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I've been having some trouble with network handling using MacBooks and MacBooks only.

At home I'm using really old NetGear WGR614V9 router, everything works fine but every single one of my Apple laptops (full list at the end of the post) was dropping wi-fi signal every 5-60 minutes for a few seconds, especially under heavy network usage (imagine you're trying to get Linux using Torrent, it takes a good while to find peers then the transfer gets better and better and bam, it drops completely, repeat).

At my friend's place once any of my MacBooks joined his network - the whole network became unstable, to the point it was required to reset the router, because it won't accept any new devices.

At my parent's flat if I use my MacBook next to any other laptop using wi-fi - Mac is stealing signal REALLY bad, the internet on the laptop next to it is usually unusable.

Countless times I had problems with wi-fi at hotels and airbnbs (weak signal mostly), while my girlfriend had no issues at all (using cheapest Acer laptop you could imagine). Also often my Android based phones had better wifi strength than MacBooks.

I've NEVER ever encountered anything close to these issues on any of my Windows/Linux based laptops.

So I'm wondering is Apple doing something differently? Are there any Apple-certified routers I could buy so I will be 100% sure they will work like expected (and won't act strange against other non-apple devices)?

If it makes any difference I live in Europe and I've been using local MacBooks but my last one is from US distribution and I'm wondering if it might be causing some additional trouble.

The Macs I had all of the above problems were these:

  1. Apple MacBook Air 13" 2010
  2. Apple MacBook Air 13" 2011
  3. Apple MacBook Pro 13" 2013
  4. Apple MacBook Pro 13" 2014

I think it might be software-related because often after updates the described problems were getting better and then worse and then better again. Also I'm pretty much sure MacBooks perform much worse than anything with networks that use crowded channels, a few times I could easily connect any device to given wi-fi network excepting MacBooks.

What's going on here? Any hints?

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    I haven't experienced anything like this on any Mac I've owned/used. Just some comments though, which may or may not be helpful: (1) I've come across many networks that become unstable the moment a router hits its device limit, even if many of those devices are not currently connected. E.g. Over time, family and friends visit and connect to a Wi-Fi network and at some point a new device will connect and hit the router's limit and the whole network suffers. So this could explain what happened at your friend's. After the router was reset, was the network okay and could you connect fine? – Monomeeth Sep 1 '17 at 22:50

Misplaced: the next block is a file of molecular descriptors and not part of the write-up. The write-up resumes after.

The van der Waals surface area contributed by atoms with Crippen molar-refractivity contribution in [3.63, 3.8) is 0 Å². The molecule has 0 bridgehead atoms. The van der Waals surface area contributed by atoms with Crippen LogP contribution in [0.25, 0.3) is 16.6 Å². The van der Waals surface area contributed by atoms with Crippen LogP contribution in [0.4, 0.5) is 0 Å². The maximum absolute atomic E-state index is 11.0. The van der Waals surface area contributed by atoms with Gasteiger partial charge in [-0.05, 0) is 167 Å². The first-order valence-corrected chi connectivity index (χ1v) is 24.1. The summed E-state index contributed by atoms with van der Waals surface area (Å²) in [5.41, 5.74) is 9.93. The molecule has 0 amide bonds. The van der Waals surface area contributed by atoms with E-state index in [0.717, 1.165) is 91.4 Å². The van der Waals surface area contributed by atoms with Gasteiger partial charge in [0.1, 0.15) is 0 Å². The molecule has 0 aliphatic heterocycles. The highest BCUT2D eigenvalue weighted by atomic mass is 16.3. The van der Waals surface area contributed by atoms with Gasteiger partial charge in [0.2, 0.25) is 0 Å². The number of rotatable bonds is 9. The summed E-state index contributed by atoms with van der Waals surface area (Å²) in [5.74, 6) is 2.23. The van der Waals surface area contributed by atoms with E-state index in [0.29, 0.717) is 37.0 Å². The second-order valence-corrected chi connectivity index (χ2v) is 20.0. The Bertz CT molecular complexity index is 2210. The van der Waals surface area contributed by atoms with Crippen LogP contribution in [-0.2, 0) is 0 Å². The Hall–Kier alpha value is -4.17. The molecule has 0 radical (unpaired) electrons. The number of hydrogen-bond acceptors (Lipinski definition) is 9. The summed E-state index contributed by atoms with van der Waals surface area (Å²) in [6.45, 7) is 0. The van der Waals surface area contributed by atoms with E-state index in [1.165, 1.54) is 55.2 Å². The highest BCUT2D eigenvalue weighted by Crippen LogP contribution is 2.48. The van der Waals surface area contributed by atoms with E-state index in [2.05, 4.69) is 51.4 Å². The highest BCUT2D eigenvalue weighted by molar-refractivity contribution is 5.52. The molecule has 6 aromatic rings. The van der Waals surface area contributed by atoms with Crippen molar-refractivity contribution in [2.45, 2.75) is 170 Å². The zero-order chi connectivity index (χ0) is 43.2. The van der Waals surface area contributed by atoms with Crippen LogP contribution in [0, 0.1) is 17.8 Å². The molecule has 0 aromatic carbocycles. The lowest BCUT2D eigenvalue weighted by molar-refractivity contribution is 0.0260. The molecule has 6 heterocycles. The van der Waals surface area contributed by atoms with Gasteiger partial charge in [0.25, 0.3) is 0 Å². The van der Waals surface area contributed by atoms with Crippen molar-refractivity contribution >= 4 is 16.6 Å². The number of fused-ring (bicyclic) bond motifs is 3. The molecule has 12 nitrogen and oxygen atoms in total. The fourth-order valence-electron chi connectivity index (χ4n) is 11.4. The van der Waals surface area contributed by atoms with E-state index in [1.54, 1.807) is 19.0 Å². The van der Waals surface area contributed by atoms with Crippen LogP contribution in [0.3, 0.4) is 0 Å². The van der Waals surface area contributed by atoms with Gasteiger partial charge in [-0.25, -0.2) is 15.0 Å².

• (2) When it comes to Wi-Fi networks there's a multitude of devices (and other items) that can cause interference, blockages, etc. Often having two devices next to (or near) each other can cause signal problems too. This could easily explain your Mac is stealing signal REALLY bad phenomenon at your parents home. (3) Back at your home, can you access/borrow another router? As you've already said, that router is really old! I'm actually very impressed it still works (I had one about 8yrs ago!). Another thing you could double-check is whether you have the latest firmware installed on the router? – Monomeeth Sep 1 '17 at 22:51
  • (4) Finally, some here may interpret your question as being too broad and this may get closed. If that happens, you may want to ask it using a specific model and providing its details (both hardware/software) to see if we can help you. – Monomeeth Sep 1 '17 at 22:51
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In general, no. Apple wifi works very well in my experience and we use it for analysis and measurement and production use.

Have you done a wire shark dump when a specific computer has specific issues?

This developer makes awesome tools to support and manage wifi. You can start for free and then get the paid apps if you need to work out why you are seeing poor performance. Other than running software updates, you don’t need to worry about Apple hardware or drivers in general. Of course hardware can fail and os can need to be wiped and reinstalled, but categorical bad performance isn’t something I’ve seen reportedly professionally or documented anecdotally across the board.

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